Olympus EM-5 is the hot new mirrorless camera at the moment and should equals or beats this puny Nikon in every area.....if you have money to burn of course.
The Olympus E-M5 (not EM-5) has been blown way out of proportion by hopeful fanboys. If you're familiar with the Panasonic m4/3 lineup, it is basically Olympus' version of a G3/GH2. If you imagine a GH2, with a G3 sensor, add weather sealing, you have the E-M5. This means that it will be about half a stop better at high ISO, but a little worse at dynamic range than the GH2. The tradeoffs are that the GH2 has a far superior video mode, the multi-aspect sensor that lets you change ratios without cropping the image, and a built-in flash. The Olympus advantages are weather sealing and built-in image stabilization. It's a nice showing from Olympus, but it isn't a gamechanger in any way, especially when the Panasonic G3 has had identical image quality to the E-M5, has been out for a year, and costs $550. Respectable, especially for the size, but nothing new here. The Olympus can shoot static subjects at 9 fps, but turn on focusing and that drops to 4 fps. Plus, as others mention, it still has useless C-AF and motion tracking. Also, as I mentioned, the J1 has those crazy features like 60fps, motion picture, etc.
I'm curious. Does the VR work with those lenses on this camera? 810mm equivalent with a tiny body with no balance seems tough to get a clean shot without keeping it at 1/1000.
Yes VR works, but I still wouldn't try to handhold that extreme focal length. At least use a monopod, the FT-1 has a tripod screw built in.
Use google and flickr to find discussions and examples, but one I found was:
Considering you can buy pro-level telephoto primes like the 300mm f/4 AF-S, the Nikon 1 is very well the cheapest and lightest way to get pro-level extreme safari optics. A 55-200mm VR + 300mm f/4 would rock anything. As soon as Nikon releases a 70-200mm f/4, it'll be even better. They filed a patent on it, and it would make sense because right now your only telephoto choices are a $500 lens or a $2,500 lens, so they definitely have a market segment to fill, but the natural disasters over there have really set them back. Of course, you could always use Sigma lenses, which if you're willing to get over the stigma of third party optics, are actually quite respectable. Something like their 70-200mm f/2.8 or 150mm macro are really good lenses. I use the old 50-150mm, and while it's not as good as the Nikon 70-200mm of course, it's the best optics you can get for the price.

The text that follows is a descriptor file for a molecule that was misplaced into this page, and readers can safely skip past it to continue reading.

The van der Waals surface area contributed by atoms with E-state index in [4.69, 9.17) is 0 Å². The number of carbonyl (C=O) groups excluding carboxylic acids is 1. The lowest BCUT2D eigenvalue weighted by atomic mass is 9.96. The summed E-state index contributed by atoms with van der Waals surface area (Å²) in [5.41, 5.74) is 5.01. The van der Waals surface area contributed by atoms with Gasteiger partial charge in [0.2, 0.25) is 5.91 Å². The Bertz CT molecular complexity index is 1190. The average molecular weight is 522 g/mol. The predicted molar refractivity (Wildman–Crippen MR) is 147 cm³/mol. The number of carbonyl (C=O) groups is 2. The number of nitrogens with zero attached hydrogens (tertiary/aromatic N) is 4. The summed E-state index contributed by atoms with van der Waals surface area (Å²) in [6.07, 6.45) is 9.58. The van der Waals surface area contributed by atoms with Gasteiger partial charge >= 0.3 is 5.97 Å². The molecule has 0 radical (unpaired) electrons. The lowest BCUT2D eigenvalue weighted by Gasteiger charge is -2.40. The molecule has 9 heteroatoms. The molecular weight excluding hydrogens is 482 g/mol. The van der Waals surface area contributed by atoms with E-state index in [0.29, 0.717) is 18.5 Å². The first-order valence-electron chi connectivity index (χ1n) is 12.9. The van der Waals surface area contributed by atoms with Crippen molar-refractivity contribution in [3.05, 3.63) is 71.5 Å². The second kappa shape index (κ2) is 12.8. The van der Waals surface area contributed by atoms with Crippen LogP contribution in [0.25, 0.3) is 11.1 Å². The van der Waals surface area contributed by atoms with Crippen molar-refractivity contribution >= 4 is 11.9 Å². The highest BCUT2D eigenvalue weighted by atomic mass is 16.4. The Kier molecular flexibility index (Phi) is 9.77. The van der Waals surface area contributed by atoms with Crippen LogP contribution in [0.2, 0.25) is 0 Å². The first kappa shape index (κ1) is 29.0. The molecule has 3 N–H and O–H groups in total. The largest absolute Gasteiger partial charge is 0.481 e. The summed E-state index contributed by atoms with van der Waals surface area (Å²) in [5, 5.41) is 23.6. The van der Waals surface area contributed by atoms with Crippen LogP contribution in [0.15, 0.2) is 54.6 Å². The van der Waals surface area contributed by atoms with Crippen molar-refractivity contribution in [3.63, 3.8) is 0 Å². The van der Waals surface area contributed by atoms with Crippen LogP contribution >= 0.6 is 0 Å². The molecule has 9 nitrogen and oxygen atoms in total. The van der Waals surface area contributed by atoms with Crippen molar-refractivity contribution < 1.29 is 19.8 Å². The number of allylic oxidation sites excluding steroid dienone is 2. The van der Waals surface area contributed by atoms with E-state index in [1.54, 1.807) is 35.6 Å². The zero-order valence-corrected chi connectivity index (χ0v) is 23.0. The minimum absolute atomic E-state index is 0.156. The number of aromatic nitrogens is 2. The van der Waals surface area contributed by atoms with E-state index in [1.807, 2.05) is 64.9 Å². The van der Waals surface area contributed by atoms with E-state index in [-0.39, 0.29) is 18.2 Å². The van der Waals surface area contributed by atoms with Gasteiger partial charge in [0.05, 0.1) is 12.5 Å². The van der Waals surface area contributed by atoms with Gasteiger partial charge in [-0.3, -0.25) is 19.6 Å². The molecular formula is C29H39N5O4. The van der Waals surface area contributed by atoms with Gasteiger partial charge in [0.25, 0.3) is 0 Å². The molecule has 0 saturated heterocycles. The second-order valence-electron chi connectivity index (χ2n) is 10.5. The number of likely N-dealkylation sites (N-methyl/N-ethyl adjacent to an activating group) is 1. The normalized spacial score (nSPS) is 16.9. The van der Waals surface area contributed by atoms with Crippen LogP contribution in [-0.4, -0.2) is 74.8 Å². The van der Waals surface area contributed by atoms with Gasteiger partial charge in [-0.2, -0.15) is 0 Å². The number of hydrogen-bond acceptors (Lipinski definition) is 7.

That is not ture. Many people misunderstood that rule. These smaller sensor just crop off the picture to give you the DX lens 1.6x or NIKON 1 2.7x effect. So u still keep 1/300 will be ok. I have the V1, the flash, and the adaptor for all my NIKON lens. Keep in mind, only AF-S get auto focus, and I use manual lens the camera will tell your focus point > or < to adjust. The main selling point is 60 shots per sec. U will not miss your shot, but it is a lot of picture to select when u move to your computer. Good luck.
Unfortunately, it is true
Since that 300mm lens now covers such a narrow angle of view, any shakiness on your part is magnified. It's all about the angle of view of the lens. A wide angle lens that captures a 40 degree scene won't have any real noticeable effect by a half-degree shake of your hand. That half-degree shake is disastrous when you're using a lens with a 2 degree angle of view.